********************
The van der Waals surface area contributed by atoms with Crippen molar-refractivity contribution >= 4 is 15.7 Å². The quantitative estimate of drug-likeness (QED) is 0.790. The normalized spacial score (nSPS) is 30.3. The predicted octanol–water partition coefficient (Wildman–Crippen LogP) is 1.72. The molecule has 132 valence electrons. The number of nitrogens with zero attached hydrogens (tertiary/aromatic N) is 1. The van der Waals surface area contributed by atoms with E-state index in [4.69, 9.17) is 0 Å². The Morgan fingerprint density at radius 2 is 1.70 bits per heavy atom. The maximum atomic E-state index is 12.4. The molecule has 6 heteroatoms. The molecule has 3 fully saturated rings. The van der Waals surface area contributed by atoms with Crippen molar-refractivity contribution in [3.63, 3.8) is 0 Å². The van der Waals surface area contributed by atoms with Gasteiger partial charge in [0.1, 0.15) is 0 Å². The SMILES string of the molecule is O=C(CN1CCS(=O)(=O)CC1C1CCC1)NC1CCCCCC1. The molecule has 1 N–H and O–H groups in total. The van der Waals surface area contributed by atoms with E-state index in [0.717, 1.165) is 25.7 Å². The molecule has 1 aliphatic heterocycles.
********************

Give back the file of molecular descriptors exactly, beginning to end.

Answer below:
The van der Waals surface area contributed by atoms with Crippen molar-refractivity contribution >= 4 is 15.7 Å². The quantitative estimate of drug-likeness (QED) is 0.790. The normalized spacial score (nSPS) is 30.3. The predicted octanol–water partition coefficient (Wildman–Crippen LogP) is 1.72. The molecule has 132 valence electrons. The number of nitrogens with zero attached hydrogens (tertiary/aromatic N) is 1. The van der Waals surface area contributed by atoms with E-state index in [4.69, 9.17) is 0 Å². The Morgan fingerprint density at radius 2 is 1.70 bits per heavy atom. The maximum atomic E-state index is 12.4. The molecule has 6 heteroatoms. The molecule has 3 fully saturated rings. The van der Waals surface area contributed by atoms with Crippen molar-refractivity contribution in [3.63, 3.8) is 0 Å². The van der Waals surface area contributed by atoms with Gasteiger partial charge in [0.1, 0.15) is 0 Å². The SMILES string of the molecule is O=C(CN1CCS(=O)(=O)CC1C1CCC1)NC1CCCCCC1. The molecule has 1 N–H and O–H groups in total. The van der Waals surface area contributed by atoms with E-state index in [0.717, 1.165) is 25.7 Å². The molecule has 1 aliphatic heterocycles.